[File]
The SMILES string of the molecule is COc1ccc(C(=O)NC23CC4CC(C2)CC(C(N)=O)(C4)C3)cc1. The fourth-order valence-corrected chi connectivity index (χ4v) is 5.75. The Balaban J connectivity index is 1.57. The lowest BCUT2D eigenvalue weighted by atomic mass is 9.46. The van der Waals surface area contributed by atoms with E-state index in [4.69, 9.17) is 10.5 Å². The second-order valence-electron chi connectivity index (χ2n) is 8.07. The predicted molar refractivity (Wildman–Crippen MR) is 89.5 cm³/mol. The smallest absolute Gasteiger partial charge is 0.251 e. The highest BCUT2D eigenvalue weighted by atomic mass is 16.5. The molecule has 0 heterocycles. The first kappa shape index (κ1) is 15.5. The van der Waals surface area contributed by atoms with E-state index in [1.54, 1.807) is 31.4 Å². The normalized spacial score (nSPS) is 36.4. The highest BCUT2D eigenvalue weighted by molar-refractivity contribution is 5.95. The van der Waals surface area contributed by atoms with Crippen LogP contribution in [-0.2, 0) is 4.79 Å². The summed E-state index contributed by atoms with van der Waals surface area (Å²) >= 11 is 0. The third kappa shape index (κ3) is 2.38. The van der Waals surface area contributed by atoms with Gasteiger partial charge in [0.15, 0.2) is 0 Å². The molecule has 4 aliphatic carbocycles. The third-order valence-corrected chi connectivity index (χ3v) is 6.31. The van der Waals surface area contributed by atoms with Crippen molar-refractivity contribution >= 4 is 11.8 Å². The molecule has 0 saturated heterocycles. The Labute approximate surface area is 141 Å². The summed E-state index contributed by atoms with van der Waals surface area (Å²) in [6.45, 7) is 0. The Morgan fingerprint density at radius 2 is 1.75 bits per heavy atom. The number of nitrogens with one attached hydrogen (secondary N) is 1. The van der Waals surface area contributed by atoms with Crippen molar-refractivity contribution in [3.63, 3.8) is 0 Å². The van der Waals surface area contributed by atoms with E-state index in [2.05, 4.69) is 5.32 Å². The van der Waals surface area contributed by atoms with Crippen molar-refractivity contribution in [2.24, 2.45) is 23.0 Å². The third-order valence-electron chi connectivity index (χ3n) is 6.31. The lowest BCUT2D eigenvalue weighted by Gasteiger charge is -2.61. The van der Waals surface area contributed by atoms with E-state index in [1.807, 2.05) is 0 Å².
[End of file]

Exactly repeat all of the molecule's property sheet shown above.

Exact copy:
The SMILES string of the molecule is COc1ccc(C(=O)NC23CC4CC(C2)CC(C(N)=O)(C4)C3)cc1. The fourth-order valence-corrected chi connectivity index (χ4v) is 5.75. The Balaban J connectivity index is 1.57. The lowest BCUT2D eigenvalue weighted by atomic mass is 9.46. The van der Waals surface area contributed by atoms with E-state index in [4.69, 9.17) is 10.5 Å². The second-order valence-electron chi connectivity index (χ2n) is 8.07. The predicted molar refractivity (Wildman–Crippen MR) is 89.5 cm³/mol. The smallest absolute Gasteiger partial charge is 0.251 e. The highest BCUT2D eigenvalue weighted by atomic mass is 16.5. The molecule has 0 heterocycles. The first kappa shape index (κ1) is 15.5. The van der Waals surface area contributed by atoms with E-state index in [1.54, 1.807) is 31.4 Å². The normalized spacial score (nSPS) is 36.4. The highest BCUT2D eigenvalue weighted by molar-refractivity contribution is 5.95. The van der Waals surface area contributed by atoms with Crippen LogP contribution in [-0.2, 0) is 4.79 Å². The summed E-state index contributed by atoms with van der Waals surface area (Å²) >= 11 is 0. The third kappa shape index (κ3) is 2.38. The van der Waals surface area contributed by atoms with Gasteiger partial charge in [0.15, 0.2) is 0 Å². The molecule has 4 aliphatic carbocycles. The third-order valence-corrected chi connectivity index (χ3v) is 6.31. The van der Waals surface area contributed by atoms with Crippen molar-refractivity contribution >= 4 is 11.8 Å². The molecule has 0 saturated heterocycles. The Labute approximate surface area is 141 Å². The summed E-state index contributed by atoms with van der Waals surface area (Å²) in [6.45, 7) is 0. The Morgan fingerprint density at radius 2 is 1.75 bits per heavy atom. The number of nitrogens with one attached hydrogen (secondary N) is 1. The van der Waals surface area contributed by atoms with Crippen molar-refractivity contribution in [3.63, 3.8) is 0 Å². The van der Waals surface area contributed by atoms with E-state index in [2.05, 4.69) is 5.32 Å². The van der Waals surface area contributed by atoms with Crippen molar-refractivity contribution in [2.24, 2.45) is 23.0 Å². The third-order valence-electron chi connectivity index (χ3n) is 6.31. The lowest BCUT2D eigenvalue weighted by Gasteiger charge is -2.61. The van der Waals surface area contributed by atoms with E-state index in [1.807, 2.05) is 0 Å².